WASHINGTON D.C.: The U.S. Supreme Court said it would hear an appeal from a former high school football coach who said his First Amendment rights were violated when he was fired in 2015 after kneeling at the 50-yard-line in prayer.
The lawsuit by Joseph Kennedy, a coach at Bremerton High School just outside Seattle, is being supported by religious groups who assert that Kennedy was denied his free speech rights as a private citizen.
In 2019, Kennedy went to the Supreme Court to ask that he be reinstated in his job while the case was being tried. The court denied his appeal, but four of its conservative justices wrote at the time that a lower court's ruling in favor of the school was "troubling," and Kennedy's claims "may justify review in the future."
In March, the U.S. Court of Appeals for the Ninth Circuit in San Francisco ruled that allowing Kennedy to pray, which he did in view of spectators and occasionally with players, would violate the Constitutional prohibition on government establishing religion, adding that he acted as a public employee and not a private citizen.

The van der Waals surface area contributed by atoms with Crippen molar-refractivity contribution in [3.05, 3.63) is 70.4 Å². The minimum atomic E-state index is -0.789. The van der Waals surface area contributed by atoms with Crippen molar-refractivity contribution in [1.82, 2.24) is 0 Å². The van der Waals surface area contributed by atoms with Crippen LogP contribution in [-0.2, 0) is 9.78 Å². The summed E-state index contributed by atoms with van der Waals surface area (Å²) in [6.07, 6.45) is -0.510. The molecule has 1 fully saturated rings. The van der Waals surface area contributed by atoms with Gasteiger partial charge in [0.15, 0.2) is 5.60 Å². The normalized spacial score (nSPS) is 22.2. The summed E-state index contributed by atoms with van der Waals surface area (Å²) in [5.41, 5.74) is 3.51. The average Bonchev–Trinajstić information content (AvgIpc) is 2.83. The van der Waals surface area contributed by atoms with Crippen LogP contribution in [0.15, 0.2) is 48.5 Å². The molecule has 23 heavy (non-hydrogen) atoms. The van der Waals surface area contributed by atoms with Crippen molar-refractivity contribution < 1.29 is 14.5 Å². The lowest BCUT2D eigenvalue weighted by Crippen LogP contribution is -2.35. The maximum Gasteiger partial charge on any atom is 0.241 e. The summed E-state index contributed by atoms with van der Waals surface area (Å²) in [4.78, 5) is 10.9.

In December, Bremerton School District told the court that school officials had heard from the parents of players who said their children felt compelled to participate in the prayers.
"The prayer practice he wanted to continue had not been private at all. He held more postgame prayers on the 50-yard line, with students and community members rushing the field to join him, knocking over members of the marching band," the school wrote.
Kennedy's attorneys claimed the appeals court misread the Supreme Court's signals, stating, "The Ninth Circuit not only doubled down on its troubling government-speech holding, but reached the stunning conclusion that the school district had a constitutional duty to prohibit Kennedy's prayer, even if he offered it as a private citizen."
Recently, the Supreme Court has generally looked favorably on religious freedom claims, after a series of disputes over the First Amendment's establishment clause, which prohibits the government from becoming entangled with religion, and the amendment's free exercise clause, which guarantees the right to practice religion free of government interference.